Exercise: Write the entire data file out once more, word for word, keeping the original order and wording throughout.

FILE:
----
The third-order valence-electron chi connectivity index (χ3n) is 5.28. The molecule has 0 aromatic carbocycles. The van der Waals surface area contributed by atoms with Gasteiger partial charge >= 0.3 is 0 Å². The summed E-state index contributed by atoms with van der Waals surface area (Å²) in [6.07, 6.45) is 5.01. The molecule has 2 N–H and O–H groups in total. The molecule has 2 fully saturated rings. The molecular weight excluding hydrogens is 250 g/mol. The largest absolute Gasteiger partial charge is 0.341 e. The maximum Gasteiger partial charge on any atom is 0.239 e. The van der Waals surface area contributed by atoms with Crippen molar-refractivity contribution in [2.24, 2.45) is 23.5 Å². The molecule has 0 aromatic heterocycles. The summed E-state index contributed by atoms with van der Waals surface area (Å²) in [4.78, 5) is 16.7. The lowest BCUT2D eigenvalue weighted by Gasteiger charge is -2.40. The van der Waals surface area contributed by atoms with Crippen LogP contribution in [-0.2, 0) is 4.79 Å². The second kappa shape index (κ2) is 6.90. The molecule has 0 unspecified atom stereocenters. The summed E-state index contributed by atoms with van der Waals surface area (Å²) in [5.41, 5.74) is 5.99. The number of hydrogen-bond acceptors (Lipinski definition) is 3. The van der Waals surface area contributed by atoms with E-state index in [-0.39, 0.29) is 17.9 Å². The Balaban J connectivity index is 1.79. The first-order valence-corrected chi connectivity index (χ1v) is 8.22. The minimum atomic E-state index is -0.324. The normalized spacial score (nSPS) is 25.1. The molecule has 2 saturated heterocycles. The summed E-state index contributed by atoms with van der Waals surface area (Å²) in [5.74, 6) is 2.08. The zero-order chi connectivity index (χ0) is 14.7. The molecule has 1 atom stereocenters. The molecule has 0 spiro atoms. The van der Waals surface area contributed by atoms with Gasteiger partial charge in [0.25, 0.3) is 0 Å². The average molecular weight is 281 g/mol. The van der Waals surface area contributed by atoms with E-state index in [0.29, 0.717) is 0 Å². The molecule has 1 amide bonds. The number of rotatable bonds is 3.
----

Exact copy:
The third-order valence-electron chi connectivity index (χ3n) is 5.28. The molecule has 0 aromatic carbocycles. The van der Waals surface area contributed by atoms with Gasteiger partial charge >= 0.3 is 0 Å². The summed E-state index contributed by atoms with van der Waals surface area (Å²) in [6.07, 6.45) is 5.01. The molecule has 2 N–H and O–H groups in total. The molecule has 2 fully saturated rings. The molecular weight excluding hydrogens is 250 g/mol. The largest absolute Gasteiger partial charge is 0.341 e. The maximum Gasteiger partial charge on any atom is 0.239 e. The van der Waals surface area contributed by atoms with Crippen molar-refractivity contribution in [2.24, 2.45) is 23.5 Å². The molecule has 0 aromatic heterocycles. The summed E-state index contributed by atoms with van der Waals surface area (Å²) in [4.78, 5) is 16.7. The lowest BCUT2D eigenvalue weighted by Gasteiger charge is -2.40. The van der Waals surface area contributed by atoms with Crippen LogP contribution in [-0.2, 0) is 4.79 Å². The second kappa shape index (κ2) is 6.90. The molecule has 0 unspecified atom stereocenters. The summed E-state index contributed by atoms with van der Waals surface area (Å²) in [5.41, 5.74) is 5.99. The number of hydrogen-bond acceptors (Lipinski definition) is 3. The van der Waals surface area contributed by atoms with E-state index in [-0.39, 0.29) is 17.9 Å². The Balaban J connectivity index is 1.79. The first-order valence-corrected chi connectivity index (χ1v) is 8.22. The minimum atomic E-state index is -0.324. The normalized spacial score (nSPS) is 25.1. The molecule has 2 saturated heterocycles. The summed E-state index contributed by atoms with van der Waals surface area (Å²) in [5.74, 6) is 2.08. The zero-order chi connectivity index (χ0) is 14.7. The molecule has 1 atom stereocenters. The molecule has 0 spiro atoms. The van der Waals surface area contributed by atoms with Gasteiger partial charge in [0.25, 0.3) is 0 Å². The average molecular weight is 281 g/mol. The van der Waals surface area contributed by atoms with E-state index in [0.29, 0.717) is 0 Å². The molecule has 1 amide bonds. The number of rotatable bonds is 3.